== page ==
Britain's Prime Minister David Cameron (L) and Deputy Prime Minister Nick Clegg wave on the steps of 10 Downing Street in London May 12, 2010
Britain's Prime Minister David Cameron (L) and Deputy Prime Minister Nick Clegg wave on the steps of 10 Downing Street in London May 12, 2010. The Liberal Democrats agreed on Wednesday to rule with the larger Conservatives under new Prime Minister David Cameron in Britain's first coalition government since 1945. Reuters

The coalition between the Conservative and Liberal Democrat parties has surprised many, not least because of the apparent passion and speed with which David Cameron and Nick Clegg have embraced each other.

While the leadership of both parties have hailed the move as a way of providing stable and long-term government to deal with the aftermath of recession, there are a good many voices from both the left and the right who are certainly not comfortable with this "new politics" and with good reason.

The most obvious thing we have learnt from this episode is that our political leaders can no longer be trusted to tell us what they really mean, nor to tell us their true agenda's.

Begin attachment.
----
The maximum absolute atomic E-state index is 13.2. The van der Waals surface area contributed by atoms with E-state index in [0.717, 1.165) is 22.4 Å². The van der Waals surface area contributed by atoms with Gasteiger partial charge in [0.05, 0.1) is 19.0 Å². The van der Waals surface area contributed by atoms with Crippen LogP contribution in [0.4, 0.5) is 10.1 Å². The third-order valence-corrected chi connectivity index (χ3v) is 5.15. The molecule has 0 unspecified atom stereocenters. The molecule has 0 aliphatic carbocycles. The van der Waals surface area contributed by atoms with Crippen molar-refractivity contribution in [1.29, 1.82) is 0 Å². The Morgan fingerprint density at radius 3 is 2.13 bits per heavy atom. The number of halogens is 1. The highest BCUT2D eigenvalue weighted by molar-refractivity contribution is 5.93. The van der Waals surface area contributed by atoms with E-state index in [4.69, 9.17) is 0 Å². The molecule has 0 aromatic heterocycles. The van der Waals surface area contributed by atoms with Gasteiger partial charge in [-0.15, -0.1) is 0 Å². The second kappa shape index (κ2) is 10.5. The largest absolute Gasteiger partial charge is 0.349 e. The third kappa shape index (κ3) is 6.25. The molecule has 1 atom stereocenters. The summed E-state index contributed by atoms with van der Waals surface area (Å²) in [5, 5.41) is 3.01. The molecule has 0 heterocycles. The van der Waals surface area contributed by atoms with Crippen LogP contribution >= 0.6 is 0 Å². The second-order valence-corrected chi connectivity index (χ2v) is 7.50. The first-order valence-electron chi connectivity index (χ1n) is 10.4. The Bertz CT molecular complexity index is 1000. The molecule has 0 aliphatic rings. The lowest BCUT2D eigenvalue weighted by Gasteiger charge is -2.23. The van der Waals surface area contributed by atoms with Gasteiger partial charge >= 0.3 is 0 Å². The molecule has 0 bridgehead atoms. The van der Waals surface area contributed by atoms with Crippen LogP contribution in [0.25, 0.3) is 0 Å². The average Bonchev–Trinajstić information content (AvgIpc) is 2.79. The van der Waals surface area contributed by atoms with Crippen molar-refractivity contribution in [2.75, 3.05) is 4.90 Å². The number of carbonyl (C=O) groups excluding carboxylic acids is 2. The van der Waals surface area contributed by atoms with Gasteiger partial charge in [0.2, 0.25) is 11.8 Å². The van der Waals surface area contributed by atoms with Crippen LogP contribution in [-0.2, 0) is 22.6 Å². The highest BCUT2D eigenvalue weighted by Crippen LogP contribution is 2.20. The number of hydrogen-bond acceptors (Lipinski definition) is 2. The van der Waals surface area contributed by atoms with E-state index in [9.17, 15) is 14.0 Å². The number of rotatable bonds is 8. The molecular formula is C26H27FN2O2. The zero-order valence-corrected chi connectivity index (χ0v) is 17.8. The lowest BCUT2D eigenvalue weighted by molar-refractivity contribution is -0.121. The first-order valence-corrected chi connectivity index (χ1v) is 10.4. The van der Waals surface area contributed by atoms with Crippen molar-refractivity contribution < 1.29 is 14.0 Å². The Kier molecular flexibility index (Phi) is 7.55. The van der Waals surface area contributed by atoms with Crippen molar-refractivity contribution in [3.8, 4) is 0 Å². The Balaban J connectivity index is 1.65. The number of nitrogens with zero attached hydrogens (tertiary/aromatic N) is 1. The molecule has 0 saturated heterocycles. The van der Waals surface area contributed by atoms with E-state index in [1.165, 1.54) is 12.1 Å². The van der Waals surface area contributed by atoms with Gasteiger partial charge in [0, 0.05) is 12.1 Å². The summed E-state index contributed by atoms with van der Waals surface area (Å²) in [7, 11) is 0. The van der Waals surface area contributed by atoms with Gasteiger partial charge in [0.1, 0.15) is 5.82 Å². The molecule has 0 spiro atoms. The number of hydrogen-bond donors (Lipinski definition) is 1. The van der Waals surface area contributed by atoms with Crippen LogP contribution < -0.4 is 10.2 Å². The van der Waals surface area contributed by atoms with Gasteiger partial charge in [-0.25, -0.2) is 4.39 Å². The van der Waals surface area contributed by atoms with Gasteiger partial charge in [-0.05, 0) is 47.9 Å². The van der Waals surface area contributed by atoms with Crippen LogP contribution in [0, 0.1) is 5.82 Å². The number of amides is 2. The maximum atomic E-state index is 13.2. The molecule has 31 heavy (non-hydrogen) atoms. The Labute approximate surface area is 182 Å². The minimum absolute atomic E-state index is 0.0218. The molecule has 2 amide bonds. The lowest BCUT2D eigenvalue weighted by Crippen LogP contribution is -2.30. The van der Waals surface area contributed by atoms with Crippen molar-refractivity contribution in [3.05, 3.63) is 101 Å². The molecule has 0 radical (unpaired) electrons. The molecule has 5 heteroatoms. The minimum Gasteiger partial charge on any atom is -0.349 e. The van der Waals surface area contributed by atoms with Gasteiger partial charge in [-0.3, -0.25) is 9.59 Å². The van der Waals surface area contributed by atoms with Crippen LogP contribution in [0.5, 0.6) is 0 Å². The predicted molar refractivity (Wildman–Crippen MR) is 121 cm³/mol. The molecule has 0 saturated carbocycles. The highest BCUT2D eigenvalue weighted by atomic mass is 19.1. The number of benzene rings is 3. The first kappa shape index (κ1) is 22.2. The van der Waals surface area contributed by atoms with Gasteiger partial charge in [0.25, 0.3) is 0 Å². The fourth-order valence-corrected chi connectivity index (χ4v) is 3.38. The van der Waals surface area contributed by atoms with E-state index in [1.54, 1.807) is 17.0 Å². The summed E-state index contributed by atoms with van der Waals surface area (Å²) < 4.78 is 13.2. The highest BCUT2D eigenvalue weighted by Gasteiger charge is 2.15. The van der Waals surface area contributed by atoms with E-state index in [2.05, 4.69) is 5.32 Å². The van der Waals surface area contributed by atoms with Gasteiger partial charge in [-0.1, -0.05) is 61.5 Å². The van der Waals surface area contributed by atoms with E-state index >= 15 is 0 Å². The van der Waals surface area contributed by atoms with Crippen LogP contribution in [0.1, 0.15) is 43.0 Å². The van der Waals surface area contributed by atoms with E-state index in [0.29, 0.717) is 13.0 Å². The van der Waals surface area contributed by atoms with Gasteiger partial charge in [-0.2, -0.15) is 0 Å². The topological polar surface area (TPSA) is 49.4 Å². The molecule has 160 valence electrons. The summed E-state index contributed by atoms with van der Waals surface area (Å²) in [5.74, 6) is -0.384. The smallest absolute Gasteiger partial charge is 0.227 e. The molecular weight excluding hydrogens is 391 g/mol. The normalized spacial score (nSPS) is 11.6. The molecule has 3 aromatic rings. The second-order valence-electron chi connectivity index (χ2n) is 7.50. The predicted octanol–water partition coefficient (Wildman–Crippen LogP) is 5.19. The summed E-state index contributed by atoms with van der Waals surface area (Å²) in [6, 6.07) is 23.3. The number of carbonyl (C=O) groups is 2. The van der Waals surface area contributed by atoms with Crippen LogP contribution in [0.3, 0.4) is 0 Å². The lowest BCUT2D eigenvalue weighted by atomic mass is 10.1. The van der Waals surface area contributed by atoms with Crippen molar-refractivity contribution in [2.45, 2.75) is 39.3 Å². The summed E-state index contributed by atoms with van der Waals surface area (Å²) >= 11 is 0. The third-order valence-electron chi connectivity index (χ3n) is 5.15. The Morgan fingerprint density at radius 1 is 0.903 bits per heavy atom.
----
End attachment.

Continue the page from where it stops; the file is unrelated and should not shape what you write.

Before the election David Cameron and his party appeared to be doing their level best to persuade voters to support them so as to avoid a hung parliament. Kenneth Clarke, the new Lord Chancellor, was giving prophesies of doom every week that a hung parliament would lead to financial apocalypse, while the current Chancellor, George Osborne was campaigning against the "Hung Parliament Party" which would bring Britain to a standstill.

Whenever journalists asked questions about what they would do in a hung parliament the only answer coming from Tory lips, from David Cameron down, was "We are campaigning for a Conservative majority".

Mr Clegg was also rather coy about what moves he would be making in the event of a hung Parliament. Looking back he can say that he kept his pledge to support the party with the largest number of seats and votes. However they refused to say what they would do if one party had more seats and the other more votes, a not unlikely outcome in our system.

Their pledge was therefore of limited use to the electorate when deciding who they should cast their votes for, especially for those considering a tactical vote. It is no secret that the Liberal Democrats are a left-wing party, even when compared to Labour on some issues, and many people will have voted for them to "keep the Tories out".